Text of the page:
- Sushi trains – Sushi in Japan is delicious at all levels. While I had a few fancy, sit-down meals, you can’t beat the sushi trains for value. At 100–170 yen per plate, I could stuff my face for less than 1,500 yen most of the time. I usually just ate at sushi trains.
- Eat at 7-11 – 7-11, Family Mart, and other corner stores have a lot of pre-set meals for 100–300 yen that make for cheap lunches. Additionally, supermarkets have many set meals at similar prices. I noticed this was a popular option for many Japanese people.
- Cook your food – Hostels have kitchens, where you can cook and cut your food expenses to less than 800 yen per day, especially by shopping at the 100-yen stores.
- Avoid fresh fruit – The one rumor about Japan that turned out to be true was that fresh fruit and vegetables were expensive. Outside of shopping for an apple or banana at the market, I generally avoided fresh fruits and vegetables. They were too expensive.
- Curry, ramen, and donburi – I essentially lived off these three foods during my three weeks in Japan. Curry bowls are as cheap as 280 yen per plate. Donburi, bowls of meat and rice, are around 400–500. Ramen is never more than 700. These are the best ways to eat cheap and filling meals in Japan.
Living costs in Japan are incredibly high, with limited space, lots of people, and high housing prices. And those high costs transfer over into the tourism industry, making finding cheap accommodation a real pain. Hostel dorms typically cost 1,900 yen per night (sometimes as low as 1,500 yen or as high as 2,700 yen in Tokyo) and hotel rooms start at 5,000 yen per night or more. Here are some ways to save on accommodation:
- Work for your room – Hostels in Japan let you stay for free if you clean for a few hours a day.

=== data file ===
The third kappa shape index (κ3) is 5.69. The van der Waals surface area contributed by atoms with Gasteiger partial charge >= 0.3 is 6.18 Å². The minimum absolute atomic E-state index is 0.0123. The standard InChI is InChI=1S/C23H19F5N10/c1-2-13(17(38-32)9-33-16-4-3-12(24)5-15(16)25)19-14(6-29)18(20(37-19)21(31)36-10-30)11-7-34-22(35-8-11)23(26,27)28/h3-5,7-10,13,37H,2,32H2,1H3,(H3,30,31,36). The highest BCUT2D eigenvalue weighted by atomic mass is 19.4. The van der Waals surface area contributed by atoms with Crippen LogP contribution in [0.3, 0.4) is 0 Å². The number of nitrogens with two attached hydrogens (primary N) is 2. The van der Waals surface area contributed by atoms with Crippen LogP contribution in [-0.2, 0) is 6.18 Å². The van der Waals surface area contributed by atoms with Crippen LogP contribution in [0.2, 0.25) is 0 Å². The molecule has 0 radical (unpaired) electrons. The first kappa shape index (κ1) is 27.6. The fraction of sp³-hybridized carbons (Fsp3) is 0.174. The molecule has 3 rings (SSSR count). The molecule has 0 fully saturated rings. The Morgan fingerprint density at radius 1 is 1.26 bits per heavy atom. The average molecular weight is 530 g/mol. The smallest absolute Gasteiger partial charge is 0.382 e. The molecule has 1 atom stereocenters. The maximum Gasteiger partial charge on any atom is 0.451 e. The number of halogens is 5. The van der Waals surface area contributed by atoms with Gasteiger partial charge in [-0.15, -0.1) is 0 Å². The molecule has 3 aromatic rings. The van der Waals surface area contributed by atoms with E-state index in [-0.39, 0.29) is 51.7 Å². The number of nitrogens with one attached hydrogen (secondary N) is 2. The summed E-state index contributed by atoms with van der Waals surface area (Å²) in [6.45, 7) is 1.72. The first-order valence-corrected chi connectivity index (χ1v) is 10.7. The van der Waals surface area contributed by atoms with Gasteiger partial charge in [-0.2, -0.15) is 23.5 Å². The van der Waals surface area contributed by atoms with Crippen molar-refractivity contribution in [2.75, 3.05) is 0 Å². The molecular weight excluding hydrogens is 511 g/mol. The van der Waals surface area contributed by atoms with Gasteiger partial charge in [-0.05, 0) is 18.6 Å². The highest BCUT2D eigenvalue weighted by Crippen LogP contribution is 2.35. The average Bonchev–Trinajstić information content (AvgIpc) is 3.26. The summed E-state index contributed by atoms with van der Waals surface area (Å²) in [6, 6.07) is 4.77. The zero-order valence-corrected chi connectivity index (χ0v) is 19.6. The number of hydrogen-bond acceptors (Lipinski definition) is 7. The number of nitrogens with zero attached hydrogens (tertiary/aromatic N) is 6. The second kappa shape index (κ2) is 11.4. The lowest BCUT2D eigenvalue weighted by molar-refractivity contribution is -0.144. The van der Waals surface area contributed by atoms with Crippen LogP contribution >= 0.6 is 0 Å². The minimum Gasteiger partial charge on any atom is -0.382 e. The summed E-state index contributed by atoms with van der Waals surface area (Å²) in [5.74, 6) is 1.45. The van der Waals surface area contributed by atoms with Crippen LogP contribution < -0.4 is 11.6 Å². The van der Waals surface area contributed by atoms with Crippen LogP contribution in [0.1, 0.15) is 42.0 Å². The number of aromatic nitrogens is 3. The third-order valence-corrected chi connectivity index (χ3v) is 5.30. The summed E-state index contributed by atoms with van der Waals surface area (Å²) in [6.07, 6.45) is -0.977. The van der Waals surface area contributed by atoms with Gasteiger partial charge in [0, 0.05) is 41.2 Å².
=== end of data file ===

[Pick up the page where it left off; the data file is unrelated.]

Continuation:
- Couchsurfing – Hospitality exchanges are not as widespread in Japan as elsewhere in the world, but there is a small, active Couchsurfing community here. Make sure you request rooms well ahead of time to increase your odds of success.
- Use credit card points – It’s times like these that those credit points I talk about come in handy. Frequent flier miles and regular hotel points can be redeemed for lots of free nights. I used my free accumulated nights from hotels.com for two free nights in Tokyo, but with the large sign-up bonuses right now for hotel cards, you can get up to a week’s free accommodation!
- Capsule hotels – A step up from hostels and a step down from hotels, capsule hotels (pictured) are tiny capsules you sleep in. You share bathrooms and common areas. Your capsule has a light, outlet, and sometimes a small television. They are frequently used by businessmen who work late. These capsules begin at around 2,700 yen per night.
Most of the attractions were very cheap. I didn’t spend more than 500 yen per museum or temple. In Kyoto, there’s a temple pass that gives you unlimited transportation and access to the temples for 1,200 yen. It’s a good deal, considering you’re probably going to see a lot of museums in Kyoto. Osaka and Tokyo had similar passes for their attractions.
Overall, I found these passes to be the best way to save money on temples, museums, and other attractions. Additionally, there are many free gardens, temples, and parks! I hardly spent any money on attractions while I was in Japan.
How much do you need?
Japan has an image of being one of the most expensive countries in the world, and if you’re staying in hotels, eating out, and traveling around a lot, it can be. You can easily spend over $200 USD per day by traveling that way. However, I don’t think a trip to Japan needs to bethat expensive.
Staying in a hostel, buying a rail pass, eating relatively cheap food, and visiting a few attractions will cost around $100 USD per day. A 21-day trip would cost at least $2,100 USD (plus flight). For that much money, you can go to Southeast Asia for months!
Instead, by utilizing the tips above, I think you can get by on $70–75 USD per day. This would mean more bus travel, a (very) limited amount of sushi, only cheap restaurants, and the occasional night Couchsurfing (or other free accommodation).
On a bare-bones budget, you can get by for $50 USD per day if you stick to Couchsurfing, cheap food, bus travel (trains would be far too expensive), and free attractions. I saw lots of travelers in Japan traveling on the cheap. They did it, and it’s possible—but you’ll never feed your sushi addiction if you travel this way.
To me, budget travel is value travel. Japan is never going to be as cheap a destination as Cambodia, Ukraine, or Peru, but there are ways to save money in every place in the world and Japan has plenty. The country will never cost $20 USD per day, but it also doesn’t need to cost hundreds.